The relationships between the four Gateways of Wisdom

The illustrations below show how Karl and I conceptualize the relationships between and among the four Gateways of Wisdom in Chapters 7 through 10: Acceptance, Gratitude, Forgiveness, and Engagement.

My first sketch of our healing model looks like this:

Birth of the Reconciled Self

The final version, illustrated by my friend Brendan Hurley, looks this:

The Reconciled Self:

Integrating Acceptance, Gratitude and Forgiveness to Allow Engagement

In our healing model are four nested Gateways of Wisdom. Three are nested within the broader realm of Engagement because, when we engage with others, we invariably do it “in community”. And, ultimately, being in a community is invaluable to the grieving person. Everyone needs support in this sacred work. However, we will gain little value from merely passing through a Gateway unless we commit to follow some form of healing direction. At heart, we undertake our healing journey to deepen our experience. So, we need to try to do some things differently.

The four Gateways are milestones — or touchstones — in the landscape of the life of a grieving person. They could also be called portals. We can be reassured that, while we may journey through a geography of uncertainty for some time in our grief, the four Gateways always stand on solid ground. Thus, we can safely linger there, knowing that that ground will not shift under us. For example, when we dwell in the Forgiveness realm, we can be confident that we are safe there and that our healing intentions — however shy, inexplicit or latent — will be honored and supported there.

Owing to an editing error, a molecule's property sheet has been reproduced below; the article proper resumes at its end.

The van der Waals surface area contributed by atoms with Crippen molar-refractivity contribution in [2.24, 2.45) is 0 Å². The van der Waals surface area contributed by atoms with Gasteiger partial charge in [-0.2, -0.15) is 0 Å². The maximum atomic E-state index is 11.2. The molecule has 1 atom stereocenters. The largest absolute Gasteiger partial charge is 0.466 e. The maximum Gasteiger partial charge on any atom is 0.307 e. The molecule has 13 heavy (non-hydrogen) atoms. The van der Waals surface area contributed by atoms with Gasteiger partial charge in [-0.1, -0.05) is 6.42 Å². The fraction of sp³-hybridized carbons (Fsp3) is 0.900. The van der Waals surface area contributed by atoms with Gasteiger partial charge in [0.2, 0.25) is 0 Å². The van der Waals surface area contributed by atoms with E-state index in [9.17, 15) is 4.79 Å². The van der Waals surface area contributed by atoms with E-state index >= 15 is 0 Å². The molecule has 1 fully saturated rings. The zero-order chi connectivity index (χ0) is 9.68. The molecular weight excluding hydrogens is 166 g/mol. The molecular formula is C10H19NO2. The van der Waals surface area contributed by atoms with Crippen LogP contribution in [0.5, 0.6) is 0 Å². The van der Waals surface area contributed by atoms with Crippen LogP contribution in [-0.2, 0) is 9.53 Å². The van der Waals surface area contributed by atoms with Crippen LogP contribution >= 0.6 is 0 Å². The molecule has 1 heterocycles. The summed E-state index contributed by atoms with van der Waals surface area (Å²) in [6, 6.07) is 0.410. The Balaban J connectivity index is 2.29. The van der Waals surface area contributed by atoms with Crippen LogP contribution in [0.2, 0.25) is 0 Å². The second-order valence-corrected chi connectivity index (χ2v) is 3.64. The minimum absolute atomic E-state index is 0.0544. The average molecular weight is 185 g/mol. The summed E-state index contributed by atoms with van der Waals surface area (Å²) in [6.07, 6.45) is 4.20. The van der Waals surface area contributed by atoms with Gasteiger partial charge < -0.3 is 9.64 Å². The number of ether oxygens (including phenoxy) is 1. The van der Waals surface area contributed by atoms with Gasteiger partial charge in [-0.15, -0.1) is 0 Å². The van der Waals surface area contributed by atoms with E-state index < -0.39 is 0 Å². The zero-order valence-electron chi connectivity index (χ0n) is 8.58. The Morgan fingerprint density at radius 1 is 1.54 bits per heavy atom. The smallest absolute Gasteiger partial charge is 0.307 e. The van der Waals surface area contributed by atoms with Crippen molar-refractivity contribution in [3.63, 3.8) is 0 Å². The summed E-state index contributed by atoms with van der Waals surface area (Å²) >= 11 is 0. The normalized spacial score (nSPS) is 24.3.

FOLLOWING RUDOLF STEINER’S ADVICE about staying connected to a loved one who has died

As it appears to me that Rudolf Steiner was a precise man, I follow his advice closely, adding my own touches refined after nearly two years of communicating with Karl. I learn that, while we must undertake this sacred work of a healing journey with clarity of intent, the process is meant to be accepting, generous, forgiving, and healing. Feeling gentleness, lightness, love, and grace as we reconnect with our loved one will nourish us, lend us stability, and support our sacred purpose.

Ten qualities of a RECONCILED SELF

As we engage in the process of journeying toward the reality of a Reconciled Self, we will probably exhibit some or all of these 10 qualities (described by Alan Wolfelt):

  1. FINALITY: An ability to acknowledge the reality of either the death or our loss fully;
  2. ACCEPTING PAIN: An acknowledgment that pain and grief are necessary parts of life;
  3. SOFTENING: A reduced frequency of intense pangs of grief;
  4. ABSTRACT BONDS: A changing relationship with the one who has died — from one of presence to one of memory;
  5. THE DIMENSIONS OF GRIEF: An acknowledgment of the spiritual and emotional aspects of grief (not primarily the intellectual ones);
  6. ENERGY AND CONFIDENCE: A renewed sense of energy and confidence;
  7. MEANING AND PURPOSE: A renewed sense of meaning and purpose;
  8. RE-INVOLVEMENT: A capacity to become re-involved in the activities of living;
  9. HOPEFULNESS: A hope for a continued life emerging through subtle changes and small advancements; and
  10. THE  NEW NORMAL: The discovery of a “new normal”: we have come a long way, and to some extent, we have arrived (adapted from Wolfelt, J., “Touchstone Nine: Seeking Reconciliation, Not Resolution,” in The Wilderness of Grief, 2007: 91-98).

a kind of negotiation strategy

Robert Enright calls this process “a kind of negotiation strategy”, requiring us to build our “forgiveness muscles.” Forgiveness is the key to finding meaning and finding meaning is key to reconciliation. Reconciliation is not resolution. It’s mostly about acceptance and restoring harmony when something has set us apart. Courage, hopefulness, and goodwill serve us well in this delicate endeavor.


Illustration credit with much gratitude: Brendan Hurley, 2018.